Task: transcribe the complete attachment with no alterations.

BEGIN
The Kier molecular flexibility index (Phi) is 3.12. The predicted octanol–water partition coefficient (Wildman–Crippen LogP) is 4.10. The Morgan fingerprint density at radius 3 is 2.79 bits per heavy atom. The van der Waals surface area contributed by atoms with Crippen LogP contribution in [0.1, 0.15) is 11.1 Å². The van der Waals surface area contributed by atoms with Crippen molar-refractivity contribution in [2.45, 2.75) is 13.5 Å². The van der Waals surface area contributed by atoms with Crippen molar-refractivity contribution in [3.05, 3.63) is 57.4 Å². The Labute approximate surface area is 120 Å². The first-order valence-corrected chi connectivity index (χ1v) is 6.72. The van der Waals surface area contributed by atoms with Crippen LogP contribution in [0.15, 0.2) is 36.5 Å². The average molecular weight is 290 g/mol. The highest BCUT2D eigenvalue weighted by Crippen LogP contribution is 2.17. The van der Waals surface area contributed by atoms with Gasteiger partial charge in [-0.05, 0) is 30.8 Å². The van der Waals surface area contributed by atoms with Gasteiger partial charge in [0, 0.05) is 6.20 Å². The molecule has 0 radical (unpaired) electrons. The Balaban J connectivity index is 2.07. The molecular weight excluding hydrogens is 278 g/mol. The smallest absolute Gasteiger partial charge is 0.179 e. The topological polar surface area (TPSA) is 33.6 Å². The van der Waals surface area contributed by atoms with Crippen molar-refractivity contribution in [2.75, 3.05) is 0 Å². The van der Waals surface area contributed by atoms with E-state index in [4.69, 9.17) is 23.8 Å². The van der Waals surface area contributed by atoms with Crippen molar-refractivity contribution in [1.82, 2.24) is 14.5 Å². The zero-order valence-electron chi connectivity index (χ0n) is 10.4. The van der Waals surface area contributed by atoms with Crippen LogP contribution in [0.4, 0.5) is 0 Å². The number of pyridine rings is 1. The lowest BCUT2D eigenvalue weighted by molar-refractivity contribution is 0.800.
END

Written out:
The Kier molecular flexibility index (Phi) is 3.12. The predicted octanol–water partition coefficient (Wildman–Crippen LogP) is 4.10. The Morgan fingerprint density at radius 3 is 2.79 bits per heavy atom. The van der Waals surface area contributed by atoms with Crippen LogP contribution in [0.1, 0.15) is 11.1 Å². The van der Waals surface area contributed by atoms with Crippen molar-refractivity contribution in [2.45, 2.75) is 13.5 Å². The van der Waals surface area contributed by atoms with Crippen molar-refractivity contribution in [3.05, 3.63) is 57.4 Å². The Labute approximate surface area is 120 Å². The first-order valence-corrected chi connectivity index (χ1v) is 6.72. The van der Waals surface area contributed by atoms with Crippen LogP contribution in [0.15, 0.2) is 36.5 Å². The average molecular weight is 290 g/mol. The highest BCUT2D eigenvalue weighted by Crippen LogP contribution is 2.17. The van der Waals surface area contributed by atoms with Gasteiger partial charge in [-0.05, 0) is 30.8 Å². The van der Waals surface area contributed by atoms with Gasteiger partial charge in [0, 0.05) is 6.20 Å². The molecule has 0 radical (unpaired) electrons. The Balaban J connectivity index is 2.07. The molecular weight excluding hydrogens is 278 g/mol. The smallest absolute Gasteiger partial charge is 0.179 e. The topological polar surface area (TPSA) is 33.6 Å². The van der Waals surface area contributed by atoms with Crippen molar-refractivity contribution in [2.75, 3.05) is 0 Å². The van der Waals surface area contributed by atoms with E-state index in [4.69, 9.17) is 23.8 Å². The van der Waals surface area contributed by atoms with Crippen molar-refractivity contribution in [1.82, 2.24) is 14.5 Å². The zero-order valence-electron chi connectivity index (χ0n) is 10.4. The van der Waals surface area contributed by atoms with Crippen LogP contribution in [0.4, 0.5) is 0 Å². The number of pyridine rings is 1. The lowest BCUT2D eigenvalue weighted by molar-refractivity contribution is 0.800.